I’ve learned different options in this section when working with Illustrator. When I select different profiles (such as Print, Web, Devices), it changes the default size including the unit of measurement. I’ve also learned there Advanced options, Color Mode, Raster Effects, and Preview Mode. These options update depending on what profile I choose. The profile itself will also update if I did select different units of measurement. For example, if I switch from points to inches, the profile will switch from Print to Custom, or other profiles if it’s possible.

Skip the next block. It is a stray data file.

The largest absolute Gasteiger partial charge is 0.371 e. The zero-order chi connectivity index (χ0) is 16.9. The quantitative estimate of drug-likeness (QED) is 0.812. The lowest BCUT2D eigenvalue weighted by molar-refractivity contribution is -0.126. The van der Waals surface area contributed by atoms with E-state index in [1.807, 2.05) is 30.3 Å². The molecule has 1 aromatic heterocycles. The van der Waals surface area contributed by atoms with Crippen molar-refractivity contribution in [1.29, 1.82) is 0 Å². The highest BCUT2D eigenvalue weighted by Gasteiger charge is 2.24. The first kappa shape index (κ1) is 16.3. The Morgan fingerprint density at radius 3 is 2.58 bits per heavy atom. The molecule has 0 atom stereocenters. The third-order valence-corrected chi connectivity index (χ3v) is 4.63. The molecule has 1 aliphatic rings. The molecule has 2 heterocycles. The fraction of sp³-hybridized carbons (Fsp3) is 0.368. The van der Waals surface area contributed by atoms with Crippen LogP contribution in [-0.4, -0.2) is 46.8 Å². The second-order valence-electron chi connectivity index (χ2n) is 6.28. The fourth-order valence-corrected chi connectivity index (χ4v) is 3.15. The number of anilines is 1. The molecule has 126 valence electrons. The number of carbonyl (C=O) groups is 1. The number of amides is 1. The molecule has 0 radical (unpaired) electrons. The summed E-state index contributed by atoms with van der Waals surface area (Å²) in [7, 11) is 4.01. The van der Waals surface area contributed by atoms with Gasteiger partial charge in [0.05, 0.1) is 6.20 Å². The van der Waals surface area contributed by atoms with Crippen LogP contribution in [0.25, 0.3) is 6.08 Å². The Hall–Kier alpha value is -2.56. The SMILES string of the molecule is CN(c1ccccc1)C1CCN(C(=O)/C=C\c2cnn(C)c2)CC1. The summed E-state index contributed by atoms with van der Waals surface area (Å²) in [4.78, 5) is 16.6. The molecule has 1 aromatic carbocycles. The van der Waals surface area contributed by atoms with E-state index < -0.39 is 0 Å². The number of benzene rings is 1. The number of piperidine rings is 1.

I’ve learned there are also bleed options, and a bleed is essentially values that control the width of the print area for items that extend beyond the artboard. I’d be using the bleed options if I’m working with a professional printer. When working with Web profile, I’ve learned that it’s important to click “Align New Objects to Pixel Grid”, including on Mobile Device or an onscreen delivery profile because it will ensure that your content lands on a whole value within the pixel grid to avoid any blurring when you export out the content. And very important thing to do with creating a new document is to make sure that I’ve selected the right option and default size of the art board because if I didn’t, and I clicked “Ok”, the size of the art board or other components may not be of what I’d expected.
Anatomy of a Document